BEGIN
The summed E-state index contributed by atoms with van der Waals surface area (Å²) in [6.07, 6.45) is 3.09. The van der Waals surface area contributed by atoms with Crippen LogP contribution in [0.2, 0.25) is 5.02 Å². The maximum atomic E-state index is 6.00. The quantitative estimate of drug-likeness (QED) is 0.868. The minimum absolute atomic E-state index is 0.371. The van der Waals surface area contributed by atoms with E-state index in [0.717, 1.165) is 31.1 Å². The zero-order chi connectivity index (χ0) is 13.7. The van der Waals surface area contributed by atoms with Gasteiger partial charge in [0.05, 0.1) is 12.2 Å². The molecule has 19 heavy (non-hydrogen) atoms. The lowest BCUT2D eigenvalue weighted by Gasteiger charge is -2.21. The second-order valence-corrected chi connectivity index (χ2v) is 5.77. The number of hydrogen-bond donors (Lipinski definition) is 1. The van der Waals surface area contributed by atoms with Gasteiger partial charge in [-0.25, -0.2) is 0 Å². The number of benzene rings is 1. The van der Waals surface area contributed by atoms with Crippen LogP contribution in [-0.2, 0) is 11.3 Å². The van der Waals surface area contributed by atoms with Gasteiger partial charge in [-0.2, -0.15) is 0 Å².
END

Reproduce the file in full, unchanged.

The summed E-state index contributed by atoms with van der Waals surface area (Å²) in [6.07, 6.45) is 3.09. The van der Waals surface area contributed by atoms with Crippen LogP contribution in [0.2, 0.25) is 5.02 Å². The maximum atomic E-state index is 6.00. The quantitative estimate of drug-likeness (QED) is 0.868. The minimum absolute atomic E-state index is 0.371. The van der Waals surface area contributed by atoms with E-state index in [0.717, 1.165) is 31.1 Å². The zero-order chi connectivity index (χ0) is 13.7. The van der Waals surface area contributed by atoms with Gasteiger partial charge in [0.05, 0.1) is 12.2 Å². The molecule has 19 heavy (non-hydrogen) atoms. The lowest BCUT2D eigenvalue weighted by Gasteiger charge is -2.21. The second-order valence-corrected chi connectivity index (χ2v) is 5.77. The number of hydrogen-bond donors (Lipinski definition) is 1. The van der Waals surface area contributed by atoms with Gasteiger partial charge in [-0.25, -0.2) is 0 Å². The number of benzene rings is 1. The van der Waals surface area contributed by atoms with Crippen LogP contribution in [-0.2, 0) is 11.3 Å². The van der Waals surface area contributed by atoms with Gasteiger partial charge in [-0.2, -0.15) is 0 Å².